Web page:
1. Civil War Research Database. It is the definitive online resource for researching the soldiers, regiments and battles of the American Civil War. The database is indexed, and searches over 4 million soldiers, thousands of battles, together with 15,000 photographs. It also includes the military records for every soldier in the collection as well as Official Records, pension index records, 1860 census records, Grand Army of the Republic (GAR) records, Roll of Honor records, Medal of Honor records, and regimental histories. Information has been compiled from personal items, graveyards and newspaper reports.
2. Civil War Images, Photographs, Posters and Ephemera. Alexander Street Press has partnered with the American Antiquarian Society, the Virginia Historical Society, the Library Company of Philadelphia and the New York Historical Society, and at completion the collection will present 50,000 images. These images document the camp and battle experiences of Union and Confederate soldiers of all ranks, time spent in hospitals and prisons, civilian life, etc. What is "ephemera?" Collectible items that are not otherwise classified, but most interesting, like the card below (which is quite funny for its time).
3. Civil War Letters and Diaries. This section contains 2,009 authors and approximately 100,000 pages of diaries, letters and memoirs. It includes 4,000 pages of previously unpublished manuscripts. The collection also includes biographies, an extensive bibliography of the sources in the database, and material licensed from The Civil War Day-by-Day, by E.B. Long.
How did the Alexander Street Press help me?
I did a search of a couple of my ancestors whom I knew had been in the Civil War (one for the North, and one for the South). I could not find any information on my Yankee ancestor, but I did find some information on my Confederate ancestor, Gad Morris. It had his enlistment information (Private in C Company, 40th Infanty for Georgia), including his capture and POW status following the battle of Vicksburg, MS, on July 4, 1863. He was released 2 days later, and somehow ended up a POW again about a year later. On July 27, 1864, he signed an Oath of Allegiance at Louisville, KY, and was to remain north of the Ohio River.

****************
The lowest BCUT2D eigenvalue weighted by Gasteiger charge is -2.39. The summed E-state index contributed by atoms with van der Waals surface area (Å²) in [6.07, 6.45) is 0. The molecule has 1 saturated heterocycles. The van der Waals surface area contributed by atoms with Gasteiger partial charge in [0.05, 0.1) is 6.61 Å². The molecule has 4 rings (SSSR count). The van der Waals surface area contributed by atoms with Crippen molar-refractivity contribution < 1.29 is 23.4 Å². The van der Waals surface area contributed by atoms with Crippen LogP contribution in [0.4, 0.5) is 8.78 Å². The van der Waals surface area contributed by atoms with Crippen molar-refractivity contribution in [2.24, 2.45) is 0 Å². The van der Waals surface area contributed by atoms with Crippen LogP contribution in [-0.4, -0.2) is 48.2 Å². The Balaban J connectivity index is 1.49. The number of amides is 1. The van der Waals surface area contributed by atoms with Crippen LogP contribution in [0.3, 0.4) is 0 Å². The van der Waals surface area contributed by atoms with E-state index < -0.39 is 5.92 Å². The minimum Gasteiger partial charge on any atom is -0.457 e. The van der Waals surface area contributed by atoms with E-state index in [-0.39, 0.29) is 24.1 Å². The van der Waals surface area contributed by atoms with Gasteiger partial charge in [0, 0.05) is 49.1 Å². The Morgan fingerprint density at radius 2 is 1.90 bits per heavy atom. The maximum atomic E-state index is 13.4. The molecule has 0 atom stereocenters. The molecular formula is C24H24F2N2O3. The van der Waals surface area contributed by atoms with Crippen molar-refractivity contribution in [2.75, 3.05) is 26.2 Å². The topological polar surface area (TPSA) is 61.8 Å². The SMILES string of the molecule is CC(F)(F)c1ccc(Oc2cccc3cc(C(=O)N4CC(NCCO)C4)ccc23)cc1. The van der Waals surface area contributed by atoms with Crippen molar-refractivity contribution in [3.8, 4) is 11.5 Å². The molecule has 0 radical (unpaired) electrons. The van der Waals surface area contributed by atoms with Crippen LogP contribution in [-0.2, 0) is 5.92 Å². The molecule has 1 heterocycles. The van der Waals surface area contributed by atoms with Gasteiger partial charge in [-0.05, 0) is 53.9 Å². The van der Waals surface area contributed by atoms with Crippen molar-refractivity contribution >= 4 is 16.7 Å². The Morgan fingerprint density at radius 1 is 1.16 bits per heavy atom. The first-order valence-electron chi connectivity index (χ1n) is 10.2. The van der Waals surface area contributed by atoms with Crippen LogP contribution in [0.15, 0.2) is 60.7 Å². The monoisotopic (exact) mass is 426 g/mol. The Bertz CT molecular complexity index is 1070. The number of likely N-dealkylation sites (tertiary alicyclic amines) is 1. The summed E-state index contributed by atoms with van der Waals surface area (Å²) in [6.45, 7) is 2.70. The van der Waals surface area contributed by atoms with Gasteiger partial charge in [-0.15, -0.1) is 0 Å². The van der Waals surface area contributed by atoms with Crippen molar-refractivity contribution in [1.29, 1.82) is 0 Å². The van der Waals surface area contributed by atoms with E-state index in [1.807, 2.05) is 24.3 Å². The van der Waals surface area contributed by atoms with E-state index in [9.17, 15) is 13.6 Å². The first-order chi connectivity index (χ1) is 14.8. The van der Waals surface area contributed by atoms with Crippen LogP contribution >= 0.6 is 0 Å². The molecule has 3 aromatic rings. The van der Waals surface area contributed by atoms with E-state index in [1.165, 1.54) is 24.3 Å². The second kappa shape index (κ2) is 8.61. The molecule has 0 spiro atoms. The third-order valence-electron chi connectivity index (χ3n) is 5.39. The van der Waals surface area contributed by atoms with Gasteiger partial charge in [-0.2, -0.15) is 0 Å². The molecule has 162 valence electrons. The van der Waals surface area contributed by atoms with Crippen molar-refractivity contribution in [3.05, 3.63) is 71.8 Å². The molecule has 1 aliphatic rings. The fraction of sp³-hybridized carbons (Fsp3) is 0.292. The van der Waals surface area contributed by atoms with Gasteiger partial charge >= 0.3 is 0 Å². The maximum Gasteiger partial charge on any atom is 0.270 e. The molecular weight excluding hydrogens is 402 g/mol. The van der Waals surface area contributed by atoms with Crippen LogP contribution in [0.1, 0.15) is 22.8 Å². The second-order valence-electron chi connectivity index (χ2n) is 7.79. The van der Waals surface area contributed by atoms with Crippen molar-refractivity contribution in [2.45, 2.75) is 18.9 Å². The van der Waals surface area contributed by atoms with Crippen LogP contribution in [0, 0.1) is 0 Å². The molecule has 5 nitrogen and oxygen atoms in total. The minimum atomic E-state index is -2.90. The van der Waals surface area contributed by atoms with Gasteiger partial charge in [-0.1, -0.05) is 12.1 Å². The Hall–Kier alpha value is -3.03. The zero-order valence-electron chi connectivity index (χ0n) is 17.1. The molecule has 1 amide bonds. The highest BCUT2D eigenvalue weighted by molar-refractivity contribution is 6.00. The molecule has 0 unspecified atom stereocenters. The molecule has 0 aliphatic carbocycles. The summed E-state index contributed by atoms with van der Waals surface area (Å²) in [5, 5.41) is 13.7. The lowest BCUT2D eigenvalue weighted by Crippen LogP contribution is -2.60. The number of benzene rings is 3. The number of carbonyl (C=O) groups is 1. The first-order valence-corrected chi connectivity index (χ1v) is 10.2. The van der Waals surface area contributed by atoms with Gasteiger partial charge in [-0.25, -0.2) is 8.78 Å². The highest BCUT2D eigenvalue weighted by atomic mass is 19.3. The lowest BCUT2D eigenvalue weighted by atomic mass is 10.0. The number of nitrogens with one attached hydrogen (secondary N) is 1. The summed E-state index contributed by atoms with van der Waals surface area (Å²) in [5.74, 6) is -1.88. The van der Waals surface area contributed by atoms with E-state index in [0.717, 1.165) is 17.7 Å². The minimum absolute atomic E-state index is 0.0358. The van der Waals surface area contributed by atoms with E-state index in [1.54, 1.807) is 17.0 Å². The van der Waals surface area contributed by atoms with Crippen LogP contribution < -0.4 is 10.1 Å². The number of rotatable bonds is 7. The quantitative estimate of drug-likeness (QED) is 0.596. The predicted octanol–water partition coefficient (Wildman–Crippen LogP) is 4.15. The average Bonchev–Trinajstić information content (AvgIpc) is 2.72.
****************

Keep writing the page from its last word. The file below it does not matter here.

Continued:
I knew most of that information, but what is great about this site is I was able to find a historic photo of Vicksburg and the steamboats used to transport men and supplies (see below). I also found the entire account/report of the "siege" of Vicksburg that occurred from May 18 to July 4, 1863, where Gad Morris was captured. It was sobering to read that some 31,600 were captured as prisoners of war, and that the North lost 763 soldiers, and the South lost 1,260. There were almost 7,000 injured in total for both the North and South, and about 162 were listed as missing from the North. The fall of Vicksburg opened the Mississippi to the Federal armies coming just at the same time as General Lee's defeat at Gettysburg -- both marking the turning point in the fortunes of the Confederacy.